Organizational Freedom Hacks

Do you know what can give you the feeling of freedom immediately? Organization. That stack of papers you haven’t touched in a year? Are they helping or hindering you? 

Studies have found that organization can reduce stress, increase happiness, and even help with better sleeping habits. I have tried many different ways of organizing over the years. You wouldn’t believe it if you knew me as a teenager – my clothes were often strewn across the room and my bathroom was a place where flat irons and hairdryers lived on the counter most of the time. Fortunately, I grew out of that phase and now rock-it-out in the organization department. 

Because organizing makes people feel really good, I’m sharing a few hacks that I’ve come up with that are easy to do, especially when you do them consistently. 

Embrace Your Calendar

Give yourself the gift of accountability by visibly recording what you need to do, where, and when on a calendar. This can be done digitally or on paper. Successful and eccentric entrepreneur, Jesse Itzler, often jokes about the giant paper calendar he takes with him wherever he goes. He’s found that seeing what he needs to do visually helps him stay on track.

Scheduling things like self-care, workouts at the gym, and meal-prep helps if you need a little extra motivation to get them done. By putting things on your calendar, you’re relieving your brain from having to remember what you need to do.

Your calendar can give you insight into your priorities as well. When you can visually see how you’re spending your time, you get a better picture of where you’re dedicating your time the most. For example, if spending time with family is a top priority, check out your calendar and see if the time you’ve scheduled lines up with that priority. If it doesn’t, shift your scheduling habits. 

Make It Easy To Find What You Need

How much time do you spend looking for your keys in the morning? How about your phone? On average, Americans spend 6 minutes looking for their keys. An easy way to solve this is to establish common places for things you use frequently. Best case scenario is to have them where you can easily access them. 

For many years I had a clunky filing cabinet and just seeing it stressed me out. I hid it in a closet! I would collect my papers and do a big filing day after a few weeks. A few years ago I created physical binders for paperwork. These binders are much easier to access. Each binder has a theme; there’s a binder for our cars, one for the house, etc. Over time, I’ve become very selective on what paperwork I hold onto. If I can access it online easily, I don’t keep it. Another option is to scan or snap photos of paperwork and save it to a Google Drive for easy access from anywhere. Check out this link for ratings on the best mobile scanners.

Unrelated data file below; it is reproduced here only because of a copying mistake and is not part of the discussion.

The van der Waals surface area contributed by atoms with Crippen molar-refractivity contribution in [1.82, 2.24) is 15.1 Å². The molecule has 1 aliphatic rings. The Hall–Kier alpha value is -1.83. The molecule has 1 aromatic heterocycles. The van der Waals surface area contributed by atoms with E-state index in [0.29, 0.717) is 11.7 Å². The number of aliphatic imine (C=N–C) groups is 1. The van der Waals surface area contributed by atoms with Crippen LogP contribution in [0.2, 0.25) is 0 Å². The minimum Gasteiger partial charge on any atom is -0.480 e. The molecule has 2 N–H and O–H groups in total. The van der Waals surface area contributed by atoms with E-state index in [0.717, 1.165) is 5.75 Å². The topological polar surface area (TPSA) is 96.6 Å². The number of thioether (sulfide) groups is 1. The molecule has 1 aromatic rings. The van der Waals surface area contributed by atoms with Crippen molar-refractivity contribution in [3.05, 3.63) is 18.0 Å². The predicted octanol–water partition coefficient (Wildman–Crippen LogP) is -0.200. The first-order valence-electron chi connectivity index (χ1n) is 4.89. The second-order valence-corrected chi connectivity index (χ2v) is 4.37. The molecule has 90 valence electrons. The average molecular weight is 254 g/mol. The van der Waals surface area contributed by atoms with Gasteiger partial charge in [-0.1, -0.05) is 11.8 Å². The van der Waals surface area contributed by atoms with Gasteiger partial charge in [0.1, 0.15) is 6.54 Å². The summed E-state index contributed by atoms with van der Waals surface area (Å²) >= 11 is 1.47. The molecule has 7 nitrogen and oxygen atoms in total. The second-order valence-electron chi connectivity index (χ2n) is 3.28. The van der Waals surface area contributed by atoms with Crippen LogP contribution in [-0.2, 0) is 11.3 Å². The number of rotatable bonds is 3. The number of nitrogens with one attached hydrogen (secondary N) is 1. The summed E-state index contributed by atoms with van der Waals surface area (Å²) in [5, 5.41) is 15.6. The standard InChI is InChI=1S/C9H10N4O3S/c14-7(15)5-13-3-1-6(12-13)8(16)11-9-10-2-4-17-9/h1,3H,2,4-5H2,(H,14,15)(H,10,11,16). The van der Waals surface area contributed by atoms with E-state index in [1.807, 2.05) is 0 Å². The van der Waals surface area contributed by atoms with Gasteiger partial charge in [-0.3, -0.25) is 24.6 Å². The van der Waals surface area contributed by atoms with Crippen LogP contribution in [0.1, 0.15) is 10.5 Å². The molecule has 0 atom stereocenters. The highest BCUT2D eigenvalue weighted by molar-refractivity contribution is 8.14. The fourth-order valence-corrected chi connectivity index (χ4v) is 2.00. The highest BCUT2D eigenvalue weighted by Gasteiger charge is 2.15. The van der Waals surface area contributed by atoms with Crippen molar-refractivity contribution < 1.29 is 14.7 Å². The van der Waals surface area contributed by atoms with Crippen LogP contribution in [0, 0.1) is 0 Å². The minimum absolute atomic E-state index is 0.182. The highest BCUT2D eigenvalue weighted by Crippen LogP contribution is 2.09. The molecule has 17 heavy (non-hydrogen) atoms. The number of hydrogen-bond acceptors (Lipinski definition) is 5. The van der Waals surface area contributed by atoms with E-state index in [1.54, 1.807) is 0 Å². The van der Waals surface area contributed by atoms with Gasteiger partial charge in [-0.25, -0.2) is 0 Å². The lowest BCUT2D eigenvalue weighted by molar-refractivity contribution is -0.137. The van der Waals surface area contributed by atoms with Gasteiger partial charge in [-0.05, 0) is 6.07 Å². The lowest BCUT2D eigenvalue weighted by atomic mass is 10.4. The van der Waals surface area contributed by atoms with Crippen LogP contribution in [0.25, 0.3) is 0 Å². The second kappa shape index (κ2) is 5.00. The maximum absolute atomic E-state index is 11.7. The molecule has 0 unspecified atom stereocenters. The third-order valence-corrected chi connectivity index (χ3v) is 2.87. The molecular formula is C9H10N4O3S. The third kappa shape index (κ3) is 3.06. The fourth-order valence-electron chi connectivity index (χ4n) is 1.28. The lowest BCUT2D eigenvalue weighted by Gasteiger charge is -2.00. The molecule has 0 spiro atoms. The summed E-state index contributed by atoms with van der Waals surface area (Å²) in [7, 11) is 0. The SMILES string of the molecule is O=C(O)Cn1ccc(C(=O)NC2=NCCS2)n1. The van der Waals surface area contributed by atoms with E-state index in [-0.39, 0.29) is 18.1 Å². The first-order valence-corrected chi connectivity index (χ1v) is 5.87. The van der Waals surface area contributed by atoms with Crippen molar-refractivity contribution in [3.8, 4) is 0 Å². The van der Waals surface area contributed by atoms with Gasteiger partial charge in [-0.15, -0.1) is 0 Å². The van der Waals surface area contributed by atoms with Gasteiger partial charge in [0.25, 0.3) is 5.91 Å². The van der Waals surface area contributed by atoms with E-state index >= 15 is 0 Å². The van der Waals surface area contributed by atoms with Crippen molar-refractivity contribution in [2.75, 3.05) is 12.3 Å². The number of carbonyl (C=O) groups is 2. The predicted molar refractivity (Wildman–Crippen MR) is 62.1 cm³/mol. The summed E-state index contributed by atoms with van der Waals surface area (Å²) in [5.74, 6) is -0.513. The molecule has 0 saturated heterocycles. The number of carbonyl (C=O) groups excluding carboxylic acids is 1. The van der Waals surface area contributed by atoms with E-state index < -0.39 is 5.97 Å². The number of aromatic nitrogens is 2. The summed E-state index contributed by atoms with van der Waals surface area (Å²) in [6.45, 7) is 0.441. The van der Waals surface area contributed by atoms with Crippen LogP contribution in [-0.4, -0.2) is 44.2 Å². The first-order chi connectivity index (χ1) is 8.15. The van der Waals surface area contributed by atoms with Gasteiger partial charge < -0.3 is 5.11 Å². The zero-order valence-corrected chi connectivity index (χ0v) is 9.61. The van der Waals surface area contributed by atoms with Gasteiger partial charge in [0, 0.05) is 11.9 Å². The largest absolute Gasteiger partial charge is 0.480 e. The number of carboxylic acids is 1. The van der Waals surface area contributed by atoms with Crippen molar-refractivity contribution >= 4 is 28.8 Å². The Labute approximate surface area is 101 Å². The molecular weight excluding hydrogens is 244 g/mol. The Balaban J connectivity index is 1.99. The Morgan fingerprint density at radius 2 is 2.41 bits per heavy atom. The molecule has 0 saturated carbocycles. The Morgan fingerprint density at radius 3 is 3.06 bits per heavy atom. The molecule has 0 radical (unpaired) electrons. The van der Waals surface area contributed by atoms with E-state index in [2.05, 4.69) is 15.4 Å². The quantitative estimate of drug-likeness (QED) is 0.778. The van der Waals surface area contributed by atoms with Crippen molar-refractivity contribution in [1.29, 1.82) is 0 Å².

I store things like cotton balls, spare Q-tips, spare contacts, and first aid supplies in easily accessible baskets like these. I go through these baskets as they fill up to throw out things we haven’t used or that have expired. 

The time I save by organizing this way is priceless. My husband and I know where to go to find what we need because where we store things is predictable and consistent. The time and mind space we save goes into things we enjoy much more – like traveling, enjoying our yard, and spending time with people we care about. 

Clean As You Go

If you see dirt on your floor, do you leave it for the time you’re going to clean next or do you grab an easily accessible broom and clean it now? Sometimes, it has to wait because you’re exhausted and all you want to do is sit down and rest. However, the more frequently you’re able to clean as you go, the less time you’ll spend cleaning. 

My least favorite place to clean is the bathroom. Because of this, I stock each bathroom with easily accessible cleaning supplies. I also use Mr. Clean Magic Erasers for a simple and easy way to clean countertops, sinks, and showers.


If you have roommates, a spouse, or kids, staying organized works best when you can work together to keep things tidy. Having individual bins for random things that collect by the door or in the kitchen works well. 

I’m grateful to have a husband who wants to be part of keeping our house organized. This is what has worked best for us: establishing places for things and communicating about where they are, having a consistent schedule for laundry, and sharing chores – when he cooks, I do the dishes and vice versa. 

Keep Your Word With Yourself

The more you’re able to keep your word with yourself by following through on what you commit to, the better you’ll feel. Keeping your word with yourself helps boost confidence and self-esteem. When you take the initiative to adapt better habits for staying organized and then don’t follow-through, you’ll most likely end up back where you started – in chaos and clutter. 

To help with this, decide what the result is that will keep you on track. Is it an incentive? For example, if you keep with organizational habits for one month, you’ll get together with friends. Or maybe it’s enjoying your favorite outdoor spot where you live. Giving yourself something to look forward to will help you recognize the progress you’re making.

If you’d like to add back some freedom, mind space, and time in your life, pick up these few simple organizational habits and run with them. You may find doing them gives you new ideas that will work even better for you and the lifestyle you’re creating.

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